End of the second day in the off-grid house. Three things strike me about being here: quiet, rhythm, and awareness.
In the city, I am constantly annoyed by noise. Here, there's a empty, echoing feeling to the quiet. It's not lack of noise exactly -- I can hear cicadas and birds right now -- but it's still quiet. At first I wanted to fill it, but now I can feel my hearing instead expanding outward. Catching a faint engine noise, or a dog barking in the distance.
Here there's a rhythm to the day driven by the sun. Get up, connect the batteries to the solar panels. (Only necessary because the charge controller is broken.) Check and record the battery levels, make sure the panels are producing well. Think about adjusting them at solar noon. Check the cooler to see how the ice is holding out. Do weekly chores: Refilling the kerosine lanterns and replacing the rock salt used to control the humidity, which is the downside to a earth-sheltered house that stays 70 degrees cool on a 90 degree day. In the evening, watch the sun go down, disconnect the solar panels, record battery levels, and light lanterns. That's the shape of the day.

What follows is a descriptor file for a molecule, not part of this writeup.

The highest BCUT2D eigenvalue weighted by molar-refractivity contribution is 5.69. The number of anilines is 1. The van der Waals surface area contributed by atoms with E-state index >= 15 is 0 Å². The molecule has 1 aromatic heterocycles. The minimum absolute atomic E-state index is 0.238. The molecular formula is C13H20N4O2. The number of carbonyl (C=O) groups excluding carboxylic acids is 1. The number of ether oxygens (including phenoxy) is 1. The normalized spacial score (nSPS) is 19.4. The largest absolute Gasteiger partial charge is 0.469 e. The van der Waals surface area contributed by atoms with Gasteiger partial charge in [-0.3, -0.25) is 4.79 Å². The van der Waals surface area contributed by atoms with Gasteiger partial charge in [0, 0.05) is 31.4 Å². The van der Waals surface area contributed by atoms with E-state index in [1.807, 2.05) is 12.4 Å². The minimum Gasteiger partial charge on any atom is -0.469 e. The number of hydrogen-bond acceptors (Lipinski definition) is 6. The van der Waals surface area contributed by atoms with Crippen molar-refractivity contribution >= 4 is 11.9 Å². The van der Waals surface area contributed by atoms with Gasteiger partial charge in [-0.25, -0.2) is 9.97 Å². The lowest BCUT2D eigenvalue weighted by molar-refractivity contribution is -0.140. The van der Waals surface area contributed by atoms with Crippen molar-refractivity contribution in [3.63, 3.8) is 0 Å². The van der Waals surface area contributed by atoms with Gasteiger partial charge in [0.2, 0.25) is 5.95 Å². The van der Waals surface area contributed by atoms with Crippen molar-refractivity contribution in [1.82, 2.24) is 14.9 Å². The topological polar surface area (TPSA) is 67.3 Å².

Besides being aware of distant sounds and time time of day, being here brings to the fore awareness of consumables. Until I get a fridge sorted out, I have a cooler full of ice that I have to monitor. There's propane for the stove, and kerosine for the lanterns. And of course always the state of the batteries. So far, the first battery bank seems likely to last longer than the ice. I'll know better tomorrow.
Unfortunatly I burned out the 5v power supply I was using to run my NSLU2 in a wiring mishap, so I have to run that on an inverter for now, and the batteries, though not low, can barely power both the inverter and my laptop. This has made staying online tricky. But I'm finding dialup surpisingly tolerable, and it helps to generally slow down, too. Despite all the above, I got about as much real work done today as I normally would.